Compliance with Covid-19 prevention measures: a behavioural economics approach

Last registered on November 11, 2021


Trial Information

General Information

Compliance with Covid-19 prevention measures: a behavioural economics approach
Initial registration date
March 02, 2021

Initial registration date is when the trial was registered.

It corresponds to when the registration was submitted to the Registry to be reviewed for publication.

First published
March 02, 2021, 6:38 AM EST

First published corresponds to when the trial was first made public on the Registry after being reviewed.

Last updated
November 11, 2021, 12:17 AM EST

Last updated is the most recent time when changes to the trial's registration were published.



Primary Investigator

University of Pretoria

Other Primary Investigator(s)

PI Affiliation
University of Pretoria

Additional Trial Information

Start date
End date
Secondary IDs
Prior work
This trial does not extend or rely on any prior RCTs.
This project considers the factors influencing the willingness of South African citizens to comply with the preventive measures (wearing masks, social distancing, etc.) and lockdown regulations implemented to fight the spread of Covid-19. The point of departure is that these factors are determined by personal characteristics: risk preferences, impatience and self-control, and social preferences (altruism, generosity and willingness to cooperate). The primary goal of the project is to identify the effect of these behavioural dimensions on compliance. Understanding these effects is an essential first step in designing better-targeted measures during and after the crisis, and in optimising the impact communications have on behaviour to prevent the spread of the virus.

External Link(s)

Registration Citation

Nicholls, Nicky and Eleni Yitbarek. 2021. "Compliance with Covid-19 prevention measures: a behavioural economics approach ." AEA RCT Registry. November 11.
Experimental Details


Online questionnaires will be sent to a representative sample of South Africans. Respondents will answer a range of survey questions detailing their beliefs and behaviour around the pandemic. Respondents will also participate in 4 incentivised economic games to investigate their preferences.
Intervention Start Date
Intervention End Date

Primary Outcomes

Primary Outcomes (end points)
We are interested in reported behaviour, specifically compliance with lockdown regulations; and whether differences in preferences (altruism, risk and time preferences, cooperation) predict this behaviour. We are also interested in how beliefs about others' behaviour predict own behaviour.
Primary Outcomes (explanation)
Behaviour will be assessed from self-reports in survey questions, as will beliefs about others' behaviour. Altruism, risk and time preferences and willingness to cooperate/contribute to a public good are measured from decisions in economic games/experiments. A discrete choice experiment will also be used to look at the lockdown regulations with which people are more/less willing to comply.

Secondary Outcomes

Secondary Outcomes (end points)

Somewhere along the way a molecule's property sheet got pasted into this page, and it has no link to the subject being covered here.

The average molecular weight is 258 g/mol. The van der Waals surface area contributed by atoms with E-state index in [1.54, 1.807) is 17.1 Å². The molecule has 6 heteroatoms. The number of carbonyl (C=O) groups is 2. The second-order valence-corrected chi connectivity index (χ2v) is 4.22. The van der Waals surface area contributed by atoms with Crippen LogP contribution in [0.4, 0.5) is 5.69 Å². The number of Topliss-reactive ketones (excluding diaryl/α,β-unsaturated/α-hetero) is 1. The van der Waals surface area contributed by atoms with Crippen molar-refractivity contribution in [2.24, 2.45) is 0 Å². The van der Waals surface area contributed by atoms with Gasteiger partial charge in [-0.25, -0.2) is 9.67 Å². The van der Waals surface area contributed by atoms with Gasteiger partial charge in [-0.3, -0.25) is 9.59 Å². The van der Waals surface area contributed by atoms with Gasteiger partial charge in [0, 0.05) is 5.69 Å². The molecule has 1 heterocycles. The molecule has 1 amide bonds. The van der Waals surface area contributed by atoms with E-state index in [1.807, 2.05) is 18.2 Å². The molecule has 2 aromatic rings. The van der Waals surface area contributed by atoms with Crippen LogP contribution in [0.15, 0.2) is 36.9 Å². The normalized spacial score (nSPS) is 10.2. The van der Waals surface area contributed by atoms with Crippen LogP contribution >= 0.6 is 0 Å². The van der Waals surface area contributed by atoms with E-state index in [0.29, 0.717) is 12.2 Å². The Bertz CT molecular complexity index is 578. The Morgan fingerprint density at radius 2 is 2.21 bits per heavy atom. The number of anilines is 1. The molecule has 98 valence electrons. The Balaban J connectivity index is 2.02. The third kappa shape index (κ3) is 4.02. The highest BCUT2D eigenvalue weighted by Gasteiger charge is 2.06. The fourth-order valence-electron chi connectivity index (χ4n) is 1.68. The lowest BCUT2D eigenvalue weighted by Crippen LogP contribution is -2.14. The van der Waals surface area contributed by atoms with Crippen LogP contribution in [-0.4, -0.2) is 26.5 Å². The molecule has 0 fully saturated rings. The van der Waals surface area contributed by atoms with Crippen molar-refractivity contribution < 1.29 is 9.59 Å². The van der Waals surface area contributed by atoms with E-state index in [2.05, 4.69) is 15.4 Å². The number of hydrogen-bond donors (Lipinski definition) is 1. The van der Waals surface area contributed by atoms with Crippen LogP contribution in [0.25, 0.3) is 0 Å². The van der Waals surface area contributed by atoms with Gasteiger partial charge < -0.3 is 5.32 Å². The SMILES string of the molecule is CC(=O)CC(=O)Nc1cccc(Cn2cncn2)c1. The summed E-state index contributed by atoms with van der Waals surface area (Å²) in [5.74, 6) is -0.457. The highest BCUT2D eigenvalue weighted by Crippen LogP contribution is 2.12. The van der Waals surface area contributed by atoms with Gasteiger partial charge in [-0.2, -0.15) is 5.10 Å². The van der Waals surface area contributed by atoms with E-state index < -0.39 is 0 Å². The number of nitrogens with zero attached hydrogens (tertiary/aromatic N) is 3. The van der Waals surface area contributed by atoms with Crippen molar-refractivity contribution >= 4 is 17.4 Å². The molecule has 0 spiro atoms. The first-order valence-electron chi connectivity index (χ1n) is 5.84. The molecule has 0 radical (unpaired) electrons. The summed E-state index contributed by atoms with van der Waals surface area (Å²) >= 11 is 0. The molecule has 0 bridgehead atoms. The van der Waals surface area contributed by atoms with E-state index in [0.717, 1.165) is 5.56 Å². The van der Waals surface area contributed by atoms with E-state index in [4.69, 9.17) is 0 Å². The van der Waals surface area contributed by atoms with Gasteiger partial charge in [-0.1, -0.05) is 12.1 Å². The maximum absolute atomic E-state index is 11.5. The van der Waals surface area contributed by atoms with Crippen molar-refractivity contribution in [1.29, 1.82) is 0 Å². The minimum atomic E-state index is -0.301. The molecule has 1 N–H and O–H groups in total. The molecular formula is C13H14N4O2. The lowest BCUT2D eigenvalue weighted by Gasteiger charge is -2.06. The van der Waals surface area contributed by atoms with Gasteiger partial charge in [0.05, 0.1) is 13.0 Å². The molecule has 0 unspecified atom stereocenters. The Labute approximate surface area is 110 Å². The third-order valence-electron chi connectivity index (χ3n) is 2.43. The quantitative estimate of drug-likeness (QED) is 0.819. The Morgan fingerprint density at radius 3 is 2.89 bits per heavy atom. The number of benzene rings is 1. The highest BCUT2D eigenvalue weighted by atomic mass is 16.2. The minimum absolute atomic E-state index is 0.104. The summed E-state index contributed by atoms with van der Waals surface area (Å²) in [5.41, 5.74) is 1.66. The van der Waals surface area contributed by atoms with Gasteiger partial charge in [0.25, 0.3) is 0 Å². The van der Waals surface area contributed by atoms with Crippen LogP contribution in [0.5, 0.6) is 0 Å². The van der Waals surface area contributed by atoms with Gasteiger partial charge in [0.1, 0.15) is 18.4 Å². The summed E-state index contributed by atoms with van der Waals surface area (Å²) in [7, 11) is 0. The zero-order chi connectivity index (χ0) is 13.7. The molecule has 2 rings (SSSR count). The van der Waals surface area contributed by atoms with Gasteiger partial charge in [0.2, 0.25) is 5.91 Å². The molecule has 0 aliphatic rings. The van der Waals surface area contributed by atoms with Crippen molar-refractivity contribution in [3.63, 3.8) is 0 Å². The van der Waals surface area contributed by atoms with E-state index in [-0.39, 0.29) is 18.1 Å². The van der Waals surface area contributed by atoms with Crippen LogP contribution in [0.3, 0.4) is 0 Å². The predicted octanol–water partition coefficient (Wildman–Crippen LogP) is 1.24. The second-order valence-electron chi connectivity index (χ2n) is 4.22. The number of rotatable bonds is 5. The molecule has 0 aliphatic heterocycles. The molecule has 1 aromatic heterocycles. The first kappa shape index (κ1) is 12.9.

Vaccine adoption
Secondary Outcomes (explanation)
We will use a discrete choice experiment to look at the impact of different characteristics of vaccines (efficacy, side effects, cost) will impact willingness to be vaccinated.

Experimental Design

Experimental Design
1500 South Africans will complete a survey, including discrete choice experiments, incentivised economics games and survey questions.
Experimental Design Details
~1500 participants will complete an online questionnaire. Questions include details of their own compliance with lockdown measures and their beliefs about the compliance of others (both past, present and planned future compliance). We use incentivised economics games (dictator game, public goods game and risk and time preference tasks) to assess preferences for altruism, cooperation and risk and time. We also include 2 discrete choice tasks, one to consider willingness to comply with different lockdown measures; and the second to investigate willingness to be vaccinated.
The questionnaire will be administed by an online consumer panel company in South Africa.
Randomization Method
Participants are randomly paid for one of the experimental tasks completed. The randomisaation will be done using computer software.
Randomization Unit
Was the treatment clustered?

Experiment Characteristics

Sample size: planned number of clusters
1500 individuals
Sample size: planned number of observations
1500 individuals
Sample size (or number of clusters) by treatment arms
500 per choice set for discrete choice experiment
Minimum detectable effect size for main outcomes (accounting for sample design and clustering)

Institutional Review Boards (IRBs)

IRB Name
University of Pretoria Economic and Management Sciences Ethics Committee
IRB Approval Date
IRB Approval Number
Analysis Plan

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Post Trial Information

Study Withdrawal

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Is the intervention completed?
Intervention Completion Date
July 31, 2021, 12:00 +00:00
Data Collection Complete
Data Collection Completion Date
July 31, 2021, 12:00 +00:00
Final Sample Size: Number of Clusters (Unit of Randomization)
Was attrition correlated with treatment status?
Final Sample Size: Total Number of Observations
Final Sample Size (or Number of Clusters) by Treatment Arms
Data Publication

Data Publication

Is public data available?

Program Files

Program Files
Reports, Papers & Other Materials

Relevant Paper(s)

Reports & Other Materials